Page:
# Accept and Reject Null Hypothesis

The given hypothesis is tested with the help of the sample data. A simple random sample has the full freedom of giving any value to its statistic. The sample is not aware of our plans. We decide about our hypothesis on the basis of the sample statistic. If the sample does not support the null hypothesis, we reject it on probability basis and accept the alternative hypothesis. If the sample does not oppose the hypothesis, the hypothesis is accepted. But here ‘accept’ does not mean the acceptance of null hypothesis but only means that the sample has not strongly opposed it. “Not opposed” does not mean that the sample has strongly supported the hypothesis. The support of the sample in favor of the hypothesis cannot be established. When the hypothesis is rejected, it is rejected with a high probability. Thus rejection of ${H_o}$: is a strong decision and it leads us to the acceptance of ${H_1}$. But acceptance of ${H_1}$ is not like the acceptance of ${H_o}$. The acceptance of null hypothesis does not give us a certain strong decision. It is a situation which may require some further investigations. At this stage, many factors are to be taken into account. The sample size and certain other things not yet discussed help us to do something more about the null hypothesis before it is finally accepted. Thus rejection is a decision but not necessarily true and acceptance is not a decision in any sense of the word.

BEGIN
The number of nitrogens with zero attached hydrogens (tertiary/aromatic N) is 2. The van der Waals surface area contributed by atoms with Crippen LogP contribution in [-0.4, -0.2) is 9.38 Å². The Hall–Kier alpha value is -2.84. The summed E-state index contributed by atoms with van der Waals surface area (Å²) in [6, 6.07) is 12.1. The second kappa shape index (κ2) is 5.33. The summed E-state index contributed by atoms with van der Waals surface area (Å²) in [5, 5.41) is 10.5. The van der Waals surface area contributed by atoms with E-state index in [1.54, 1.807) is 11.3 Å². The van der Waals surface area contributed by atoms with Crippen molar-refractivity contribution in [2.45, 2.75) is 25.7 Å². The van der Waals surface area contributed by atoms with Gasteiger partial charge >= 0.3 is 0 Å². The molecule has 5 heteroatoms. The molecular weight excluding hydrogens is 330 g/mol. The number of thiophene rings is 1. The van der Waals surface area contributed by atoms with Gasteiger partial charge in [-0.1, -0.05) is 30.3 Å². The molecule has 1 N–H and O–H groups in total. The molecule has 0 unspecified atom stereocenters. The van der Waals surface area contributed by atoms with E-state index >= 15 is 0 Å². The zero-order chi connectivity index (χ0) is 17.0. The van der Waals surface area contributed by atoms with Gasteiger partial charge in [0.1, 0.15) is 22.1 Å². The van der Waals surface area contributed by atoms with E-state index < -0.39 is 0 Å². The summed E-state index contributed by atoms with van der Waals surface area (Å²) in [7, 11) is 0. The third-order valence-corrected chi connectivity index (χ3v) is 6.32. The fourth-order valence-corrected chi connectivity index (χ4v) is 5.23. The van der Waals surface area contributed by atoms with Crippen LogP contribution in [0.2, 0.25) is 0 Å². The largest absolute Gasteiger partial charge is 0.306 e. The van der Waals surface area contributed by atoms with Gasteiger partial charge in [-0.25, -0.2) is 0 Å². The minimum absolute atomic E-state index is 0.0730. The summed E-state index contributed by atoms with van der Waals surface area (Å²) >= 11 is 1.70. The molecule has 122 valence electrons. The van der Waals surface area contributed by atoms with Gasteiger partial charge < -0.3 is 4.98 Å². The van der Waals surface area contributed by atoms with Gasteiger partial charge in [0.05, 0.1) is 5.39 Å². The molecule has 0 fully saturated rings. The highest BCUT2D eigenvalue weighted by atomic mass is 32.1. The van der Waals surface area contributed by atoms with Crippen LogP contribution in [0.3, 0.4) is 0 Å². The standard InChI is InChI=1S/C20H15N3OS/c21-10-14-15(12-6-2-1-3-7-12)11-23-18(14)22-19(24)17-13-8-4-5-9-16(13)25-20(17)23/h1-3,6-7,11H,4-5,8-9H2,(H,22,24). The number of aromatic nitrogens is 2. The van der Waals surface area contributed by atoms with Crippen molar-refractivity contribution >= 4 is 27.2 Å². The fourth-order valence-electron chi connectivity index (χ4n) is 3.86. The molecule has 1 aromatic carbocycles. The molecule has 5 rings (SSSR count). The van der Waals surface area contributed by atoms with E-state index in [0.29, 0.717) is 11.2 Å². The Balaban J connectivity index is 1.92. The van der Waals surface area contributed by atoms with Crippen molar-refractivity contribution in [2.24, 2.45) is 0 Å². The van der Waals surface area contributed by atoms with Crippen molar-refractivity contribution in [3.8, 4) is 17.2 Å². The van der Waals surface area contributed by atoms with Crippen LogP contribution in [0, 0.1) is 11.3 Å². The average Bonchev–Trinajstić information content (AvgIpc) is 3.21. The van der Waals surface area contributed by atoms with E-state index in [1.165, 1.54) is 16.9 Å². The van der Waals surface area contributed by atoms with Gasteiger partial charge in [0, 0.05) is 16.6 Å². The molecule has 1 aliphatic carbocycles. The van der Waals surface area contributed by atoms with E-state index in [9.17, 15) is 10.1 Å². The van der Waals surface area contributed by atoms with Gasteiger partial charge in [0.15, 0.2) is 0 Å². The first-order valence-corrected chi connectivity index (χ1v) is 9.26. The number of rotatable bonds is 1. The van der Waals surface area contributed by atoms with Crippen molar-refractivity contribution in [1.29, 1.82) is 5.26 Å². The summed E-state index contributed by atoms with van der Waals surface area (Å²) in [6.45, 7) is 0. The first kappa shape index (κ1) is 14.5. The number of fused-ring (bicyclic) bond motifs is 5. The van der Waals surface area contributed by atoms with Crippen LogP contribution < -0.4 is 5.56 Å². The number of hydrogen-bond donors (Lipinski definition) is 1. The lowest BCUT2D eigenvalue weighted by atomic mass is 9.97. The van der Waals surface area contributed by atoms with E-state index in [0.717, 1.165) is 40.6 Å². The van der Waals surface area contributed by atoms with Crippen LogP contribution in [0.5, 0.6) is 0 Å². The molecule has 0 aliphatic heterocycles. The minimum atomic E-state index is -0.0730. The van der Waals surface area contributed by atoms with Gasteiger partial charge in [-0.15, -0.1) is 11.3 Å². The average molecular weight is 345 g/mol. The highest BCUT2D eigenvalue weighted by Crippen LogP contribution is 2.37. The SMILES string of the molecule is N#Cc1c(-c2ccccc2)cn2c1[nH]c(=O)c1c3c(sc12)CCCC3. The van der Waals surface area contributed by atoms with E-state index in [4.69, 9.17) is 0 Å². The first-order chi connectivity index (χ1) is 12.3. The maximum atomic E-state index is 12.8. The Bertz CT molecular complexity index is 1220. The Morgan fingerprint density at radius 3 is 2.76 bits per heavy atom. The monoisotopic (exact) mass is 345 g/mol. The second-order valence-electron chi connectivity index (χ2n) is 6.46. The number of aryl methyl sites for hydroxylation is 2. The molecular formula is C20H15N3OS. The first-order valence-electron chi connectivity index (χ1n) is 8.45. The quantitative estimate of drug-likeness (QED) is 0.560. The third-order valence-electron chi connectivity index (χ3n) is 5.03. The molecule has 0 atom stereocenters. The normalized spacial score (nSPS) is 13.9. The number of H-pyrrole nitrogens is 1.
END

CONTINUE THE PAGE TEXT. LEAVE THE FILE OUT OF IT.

There is a modern approach in which the terms rejection and acceptance are not used. This modern approach is beyond the level of this book. But it remains true in its place that acceptance of a null hypothesis is a weak decision whereas rejection is a strong evidence of the sample against the null hypothesis. When the null hypothesis is rejected, it means the sample has done some statistical work but when the null hypothesis is accepted, it means the sample is almost silent. This behavior of the sample should not be used in favor of the null hypothesis.